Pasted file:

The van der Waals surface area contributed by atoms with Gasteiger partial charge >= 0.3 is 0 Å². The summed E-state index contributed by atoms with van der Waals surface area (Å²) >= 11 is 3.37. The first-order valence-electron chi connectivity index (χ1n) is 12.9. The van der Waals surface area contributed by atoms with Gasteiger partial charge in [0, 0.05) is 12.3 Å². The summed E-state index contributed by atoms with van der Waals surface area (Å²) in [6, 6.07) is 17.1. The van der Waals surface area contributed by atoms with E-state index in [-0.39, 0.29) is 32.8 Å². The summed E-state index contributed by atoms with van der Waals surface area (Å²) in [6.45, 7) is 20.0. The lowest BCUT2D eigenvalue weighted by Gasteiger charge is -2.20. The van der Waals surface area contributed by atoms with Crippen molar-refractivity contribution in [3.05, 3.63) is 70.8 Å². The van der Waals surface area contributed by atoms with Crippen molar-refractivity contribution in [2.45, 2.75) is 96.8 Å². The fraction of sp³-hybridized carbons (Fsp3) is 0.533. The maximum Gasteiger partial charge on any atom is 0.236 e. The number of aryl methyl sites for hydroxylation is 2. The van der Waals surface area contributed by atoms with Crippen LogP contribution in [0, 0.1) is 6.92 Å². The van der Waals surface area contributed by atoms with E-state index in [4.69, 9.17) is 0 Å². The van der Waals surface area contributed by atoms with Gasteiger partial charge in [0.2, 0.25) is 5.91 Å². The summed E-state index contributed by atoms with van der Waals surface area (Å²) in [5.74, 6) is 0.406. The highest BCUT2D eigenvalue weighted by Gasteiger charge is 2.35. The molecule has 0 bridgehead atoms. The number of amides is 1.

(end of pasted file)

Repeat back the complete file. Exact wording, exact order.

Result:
The van der Waals surface area contributed by atoms with Gasteiger partial charge >= 0.3 is 0 Å². The summed E-state index contributed by atoms with van der Waals surface area (Å²) >= 11 is 3.37. The first-order valence-electron chi connectivity index (χ1n) is 12.9. The van der Waals surface area contributed by atoms with Gasteiger partial charge in [0, 0.05) is 12.3 Å². The summed E-state index contributed by atoms with van der Waals surface area (Å²) in [6, 6.07) is 17.1. The van der Waals surface area contributed by atoms with E-state index in [-0.39, 0.29) is 32.8 Å². The summed E-state index contributed by atoms with van der Waals surface area (Å²) in [6.45, 7) is 20.0. The lowest BCUT2D eigenvalue weighted by Gasteiger charge is -2.20. The van der Waals surface area contributed by atoms with Crippen molar-refractivity contribution in [3.05, 3.63) is 70.8 Å². The van der Waals surface area contributed by atoms with Crippen molar-refractivity contribution in [2.45, 2.75) is 96.8 Å². The fraction of sp³-hybridized carbons (Fsp3) is 0.533. The maximum Gasteiger partial charge on any atom is 0.236 e. The number of aryl methyl sites for hydroxylation is 2. The van der Waals surface area contributed by atoms with Crippen LogP contribution in [0, 0.1) is 6.92 Å². The van der Waals surface area contributed by atoms with E-state index in [4.69, 9.17) is 0 Å². The van der Waals surface area contributed by atoms with Gasteiger partial charge in [0.2, 0.25) is 5.91 Å². The summed E-state index contributed by atoms with van der Waals surface area (Å²) in [5.74, 6) is 0.406. The highest BCUT2D eigenvalue weighted by Gasteiger charge is 2.35. The molecule has 0 bridgehead atoms. The number of amides is 1.